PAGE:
Archive for June, 2011

#BIO2011: After the Party is Over

June 30th, 2011
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For the thousands of  life science industry representatives who attend the Biotechnology Industry Organization Annual Convention each year, the last few days have been similar to a favorite holiday: exciting, long-awaited, and too quickly over. As we wrap up our #BIO2011 experience and say good-bye to Washington, DC, I took a few moments to look back on many inspiring networking and learning opportunities only available at this kind of international event.
Within the span of a few days, my colleague Caroline Popper and I have been able to meet with clients, colleagues and new contacts from states such as Michigan, California, Texas, and Massachusetts.  Furthermore, a large exhibit hall showcasing different regions of the world’s biotech industry has been an extraordinary venue to network with international visitors. I traveled to DC from my office in Toronto, and was able to meet with life science representatives from Australia, New Zealand, Spain, and Italy, sharing with them ideas and guidance for how to establish a presence in North America.
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State of Florida Providing Sunshine During #BIO2011

June 21st, 2011
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With news of life sciences research coming from around the world, it’s necessary to have our net spread far and wide to capture what’s most important and to convey these learnings. But we also know it’s important to stay on track of developments happening in our own waters whether they be near our offices in Maryland, Florida, New Mexico or Ontario.
Fortunately, we sometimes have opportunities to gather information about the life sciences industry both from afar and from our neighbors in one fell swoop. For example, from June 27 to 30, we’re attending the 2011 BIO International Conference in Washington, DC where thousands of life science leaders and professionals will gather from throughout the world.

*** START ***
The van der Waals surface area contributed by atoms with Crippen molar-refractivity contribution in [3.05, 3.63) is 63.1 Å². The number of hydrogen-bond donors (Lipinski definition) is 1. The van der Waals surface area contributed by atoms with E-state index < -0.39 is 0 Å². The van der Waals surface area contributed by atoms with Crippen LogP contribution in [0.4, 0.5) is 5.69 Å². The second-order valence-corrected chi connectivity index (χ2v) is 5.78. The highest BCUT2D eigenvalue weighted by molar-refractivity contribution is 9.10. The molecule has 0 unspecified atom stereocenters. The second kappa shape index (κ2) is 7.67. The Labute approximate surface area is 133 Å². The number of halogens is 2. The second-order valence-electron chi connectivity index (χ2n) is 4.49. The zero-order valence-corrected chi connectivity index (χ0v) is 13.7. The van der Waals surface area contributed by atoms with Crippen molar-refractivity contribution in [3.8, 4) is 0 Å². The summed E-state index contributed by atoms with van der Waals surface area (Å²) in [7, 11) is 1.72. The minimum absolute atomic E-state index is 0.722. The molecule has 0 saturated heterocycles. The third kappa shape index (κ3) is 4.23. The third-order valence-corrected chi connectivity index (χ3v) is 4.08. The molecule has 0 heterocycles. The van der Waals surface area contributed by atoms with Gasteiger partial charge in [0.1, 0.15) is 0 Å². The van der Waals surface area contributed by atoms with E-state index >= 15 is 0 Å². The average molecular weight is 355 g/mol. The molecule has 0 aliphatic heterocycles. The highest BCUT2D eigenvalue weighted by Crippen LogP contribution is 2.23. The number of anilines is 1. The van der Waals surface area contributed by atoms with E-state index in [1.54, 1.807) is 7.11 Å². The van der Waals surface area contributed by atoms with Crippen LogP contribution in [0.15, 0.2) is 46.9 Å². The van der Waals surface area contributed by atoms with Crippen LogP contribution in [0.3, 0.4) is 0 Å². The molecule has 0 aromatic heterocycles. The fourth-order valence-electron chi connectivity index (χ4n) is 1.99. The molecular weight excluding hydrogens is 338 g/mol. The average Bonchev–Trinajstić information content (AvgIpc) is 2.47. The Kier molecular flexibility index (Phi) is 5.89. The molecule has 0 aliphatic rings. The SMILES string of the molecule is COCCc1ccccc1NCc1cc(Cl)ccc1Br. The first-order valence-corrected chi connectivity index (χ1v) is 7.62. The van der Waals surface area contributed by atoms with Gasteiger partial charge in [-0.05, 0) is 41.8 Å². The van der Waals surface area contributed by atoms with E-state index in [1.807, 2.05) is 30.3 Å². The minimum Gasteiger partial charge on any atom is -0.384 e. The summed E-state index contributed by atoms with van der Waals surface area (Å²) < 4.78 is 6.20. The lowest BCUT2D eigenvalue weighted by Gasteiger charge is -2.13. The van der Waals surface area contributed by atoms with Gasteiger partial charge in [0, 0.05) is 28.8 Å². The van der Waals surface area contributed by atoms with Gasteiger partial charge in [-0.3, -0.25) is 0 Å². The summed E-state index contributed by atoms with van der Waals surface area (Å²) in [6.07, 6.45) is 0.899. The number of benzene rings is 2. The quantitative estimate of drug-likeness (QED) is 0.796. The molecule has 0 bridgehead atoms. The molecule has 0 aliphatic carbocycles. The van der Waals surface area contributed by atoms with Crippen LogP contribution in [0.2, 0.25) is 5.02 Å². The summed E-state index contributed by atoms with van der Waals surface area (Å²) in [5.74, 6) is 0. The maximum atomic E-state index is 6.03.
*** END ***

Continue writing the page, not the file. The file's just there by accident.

While there, we’ll be networking with the global bioscience community, but we have a select eye on a panel on the 28th hosted by our Florida neighbors. We’re excited to note that this session—which is part of the personalized medicine and diagnostics track—includes colleagues of ours from M2Gen (represented with a key speaker) as well as Banyan Biomarkers, a company we helped to form. Both of these companies mark their successful rise in part to our shared belief in the importance of good clinical material for discovery and validation.
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Mrs. Popper’s Penguins

June 16th, 2011
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In business life as in the movies, change can come unexpectedly and throw us for a loop. An individual career – as well as entire industries – can move in unpredictable ways. Some days are ordinary, and on other days we arrive home, as does Mr. Popper in the new movie Mr. Popper’s Penguins, to find a giant box of birds!
As it is for driven businessman Mr. Popper, so it can also be for life science companies. And so, as a life sciences consulting firm named Popper and Company, we just couldn’t resist a light-hearted post relating what we do to the movie (we know, it’s a stretch).
Mr. Popper is a business guy who doesn’t know anything about penguins when a box of these birds unexpectedly enters his life. Now, if the movie’s Mr. Popper had a Mrs. Popper like our own, he wouldn’t have had a problem at all. To demonstrate the point: When I mentioned the movie as a potential topic for our blog, the first thing Caroline did was google “penguin genomes.” Of course she did.